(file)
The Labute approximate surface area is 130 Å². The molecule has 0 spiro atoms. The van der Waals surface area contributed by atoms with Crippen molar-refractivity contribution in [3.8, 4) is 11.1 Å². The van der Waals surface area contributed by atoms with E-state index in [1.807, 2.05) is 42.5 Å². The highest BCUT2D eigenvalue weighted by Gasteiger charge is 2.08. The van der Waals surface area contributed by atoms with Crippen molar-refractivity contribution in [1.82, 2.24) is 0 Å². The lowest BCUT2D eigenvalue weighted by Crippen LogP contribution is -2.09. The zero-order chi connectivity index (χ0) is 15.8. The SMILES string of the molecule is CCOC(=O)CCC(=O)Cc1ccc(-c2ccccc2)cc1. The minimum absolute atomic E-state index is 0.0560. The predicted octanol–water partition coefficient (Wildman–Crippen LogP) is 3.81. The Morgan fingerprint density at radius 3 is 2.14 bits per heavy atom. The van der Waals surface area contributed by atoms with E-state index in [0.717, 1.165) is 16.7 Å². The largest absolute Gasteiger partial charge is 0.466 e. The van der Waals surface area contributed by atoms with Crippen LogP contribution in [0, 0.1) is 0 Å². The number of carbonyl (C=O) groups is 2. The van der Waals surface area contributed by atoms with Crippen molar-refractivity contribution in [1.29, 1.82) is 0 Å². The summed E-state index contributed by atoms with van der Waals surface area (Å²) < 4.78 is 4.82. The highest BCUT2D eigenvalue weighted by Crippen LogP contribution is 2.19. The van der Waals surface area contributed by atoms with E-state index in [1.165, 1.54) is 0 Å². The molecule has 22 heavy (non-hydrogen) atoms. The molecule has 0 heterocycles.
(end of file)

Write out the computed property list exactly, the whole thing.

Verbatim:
The Labute approximate surface area is 130 Å². The molecule has 0 spiro atoms. The van der Waals surface area contributed by atoms with Crippen molar-refractivity contribution in [3.8, 4) is 11.1 Å². The van der Waals surface area contributed by atoms with E-state index in [1.807, 2.05) is 42.5 Å². The highest BCUT2D eigenvalue weighted by Gasteiger charge is 2.08. The van der Waals surface area contributed by atoms with Crippen molar-refractivity contribution in [1.82, 2.24) is 0 Å². The lowest BCUT2D eigenvalue weighted by Crippen LogP contribution is -2.09. The zero-order chi connectivity index (χ0) is 15.8. The SMILES string of the molecule is CCOC(=O)CCC(=O)Cc1ccc(-c2ccccc2)cc1. The minimum absolute atomic E-state index is 0.0560. The predicted octanol–water partition coefficient (Wildman–Crippen LogP) is 3.81. The Morgan fingerprint density at radius 3 is 2.14 bits per heavy atom. The van der Waals surface area contributed by atoms with E-state index in [0.717, 1.165) is 16.7 Å². The largest absolute Gasteiger partial charge is 0.466 e. The van der Waals surface area contributed by atoms with Crippen LogP contribution in [0, 0.1) is 0 Å². The number of carbonyl (C=O) groups is 2. The van der Waals surface area contributed by atoms with Crippen molar-refractivity contribution in [1.29, 1.82) is 0 Å². The summed E-state index contributed by atoms with van der Waals surface area (Å²) < 4.78 is 4.82. The highest BCUT2D eigenvalue weighted by Crippen LogP contribution is 2.19. The van der Waals surface area contributed by atoms with E-state index in [1.165, 1.54) is 0 Å². The molecule has 22 heavy (non-hydrogen) atoms. The molecule has 0 heterocycles.